Southgate: Winning the Qatar World Cup is our only remedy after Euro

Sat 26 March 2022 | 16:09

The surprising failure of Italy to qualify for the World Cup serves as a reminder of how rapidly football can alter. Gareth Southgate, on the other hand, sees 2022 as the year when England's years of consistent growth in Qatar will be realized.

The sorrow of losing in the final of last summer's European Championships at Wembley to Italy is still fresh in Southgate's mind, but he is sure that his players can maintain their rising trajectory after a careful examination of that match and their outstanding run in the competition. 

In the end, what happens at the World Cup this winter will determine if


achieves the aim set for them by former FA director

Greg Dyke

in 2013: to win the 2022 World Cup.

After getting so near to success on their home grounds, the anticipation and hope are that they will reach the next level and end their long wait for a major trophy. Southgate recognizes that only triumph will suffice for him and his team now. 

"In the end, that's what we're here for. That's what we've always been here for," Southgate told 

Sky Sports 

ahead of Saturday evening's friendly with Switzerland.

"That's been a goal for five, six years since the chairman before last set that goal. 2022 has always been in our mind as a development. We've hit the right markers on the lead-in to that.

"We know to win a tournament is so difficult and I think this is a really competitive one because there are any number of teams that are strong. We're on the right path going towards that and in our heads as a group we know it's the only thing that will really fulfil us."

Southgate reflected on the positives from last summer's disappointment, which he aims to emulate this winter, as well as the areas where England must strengthen if they are to succeed in Qatar.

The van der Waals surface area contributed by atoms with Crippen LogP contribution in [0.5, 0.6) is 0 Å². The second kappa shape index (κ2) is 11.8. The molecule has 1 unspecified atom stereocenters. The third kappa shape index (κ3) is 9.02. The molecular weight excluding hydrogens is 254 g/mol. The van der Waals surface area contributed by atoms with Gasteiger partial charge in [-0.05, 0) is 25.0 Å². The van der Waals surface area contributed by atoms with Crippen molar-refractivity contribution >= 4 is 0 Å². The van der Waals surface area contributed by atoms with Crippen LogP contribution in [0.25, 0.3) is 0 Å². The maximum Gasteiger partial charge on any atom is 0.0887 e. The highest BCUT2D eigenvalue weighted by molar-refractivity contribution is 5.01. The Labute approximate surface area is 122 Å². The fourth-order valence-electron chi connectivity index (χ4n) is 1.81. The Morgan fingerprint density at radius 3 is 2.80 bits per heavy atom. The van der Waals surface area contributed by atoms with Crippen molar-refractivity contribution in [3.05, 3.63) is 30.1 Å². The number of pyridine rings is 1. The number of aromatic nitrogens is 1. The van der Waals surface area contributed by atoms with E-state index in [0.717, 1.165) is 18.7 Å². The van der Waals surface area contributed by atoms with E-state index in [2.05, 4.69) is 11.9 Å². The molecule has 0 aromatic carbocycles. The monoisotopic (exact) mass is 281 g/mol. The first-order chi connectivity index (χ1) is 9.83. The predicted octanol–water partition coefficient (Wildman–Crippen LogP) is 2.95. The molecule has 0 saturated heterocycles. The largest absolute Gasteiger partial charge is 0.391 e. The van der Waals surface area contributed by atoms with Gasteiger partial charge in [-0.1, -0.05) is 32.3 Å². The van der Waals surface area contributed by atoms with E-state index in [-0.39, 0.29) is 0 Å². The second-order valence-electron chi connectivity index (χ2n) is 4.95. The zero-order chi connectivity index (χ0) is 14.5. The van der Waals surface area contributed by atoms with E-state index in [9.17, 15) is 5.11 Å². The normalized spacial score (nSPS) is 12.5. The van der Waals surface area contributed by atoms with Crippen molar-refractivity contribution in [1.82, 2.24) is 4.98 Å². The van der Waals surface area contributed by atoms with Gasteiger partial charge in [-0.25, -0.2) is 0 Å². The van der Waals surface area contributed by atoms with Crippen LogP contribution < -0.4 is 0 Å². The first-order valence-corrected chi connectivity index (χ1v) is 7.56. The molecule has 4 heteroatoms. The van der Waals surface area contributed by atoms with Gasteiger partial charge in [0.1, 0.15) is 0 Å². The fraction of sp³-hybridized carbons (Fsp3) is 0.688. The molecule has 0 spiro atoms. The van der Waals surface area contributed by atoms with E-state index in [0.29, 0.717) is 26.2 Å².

"We studied previous winners of major tournaments and we hit so many of the targets," said Southgate.

"In the end last year we were second top scorers in the world, goals-per-game, and we had the best defensive record, goals-per-game. So there's lots of things we do well which we have to continue to do.

"In the big moments there's still a need to retain the ball better and be a bit braver in possession of the ball. We managed that well through most of the tournament, where there was huge pressure on every game for us as effectively hosts. And then we were a little bit passive without the ball in the final, especially as the game wore on.

"It's those small areas. But another game would be another scenario. Who knows the implications of going ahead after two minutes and what that did to our mentality but also the flow of the game?"

The internationals against



Ivory Coast

kick off the build-up to the World Cup this week before the Nations League kicks off in June.

The clock is ticking out until November, and Southgate is well aware that he must make the most of the time he has. This week, for example, the emphasis is on honing tactical skills. 

"There are definitely opportunities. There are some tactical things we'd like to see. There are some players we'd like to see," he says.

However, he acknowledges that the competition's odd scheduling may have an impact on his ultimate team selection. 

"I think we've got a framework but we're going to go through the end of this season, where some players are in very good form, some are not so strong at the moment. We're going to go through a close season which could mean people change clubs, people have totally different circumstances. We're then going to start another season, where there's form, new players perhaps emerging.

"Wrapped around that there's the group who have been the core who have huge experience of big matches with England and that has to count for a lot. To win championships and trophies you need players with experience in those types of environment, to know how they're going to react in those moments."

There are a lot of moving pieces in this system. It's now up to Southgate to make sure they're all in the correct location for the World Cup. Is he upbeat about the next year?

"Very," he says. "We've got an exciting team. We've had three or four very good years.

"Even in the period, the autumn of 2020 where we didn't qualify through the Nations League and we came under fire a little bit, we learnt so much from those games - Denmark home and away, Belgium home and away - and we found a lot of new players through that period as well which put us in good stead for the Euros.

"So whatever happens in the next couple of months we'll learn a lot. It's about preparing ourselves.

"We want to have a real good crack with the Nations League, I think it's a good tournament. But ultimately our year is going to be judged on the World Cup."


source: SportMob

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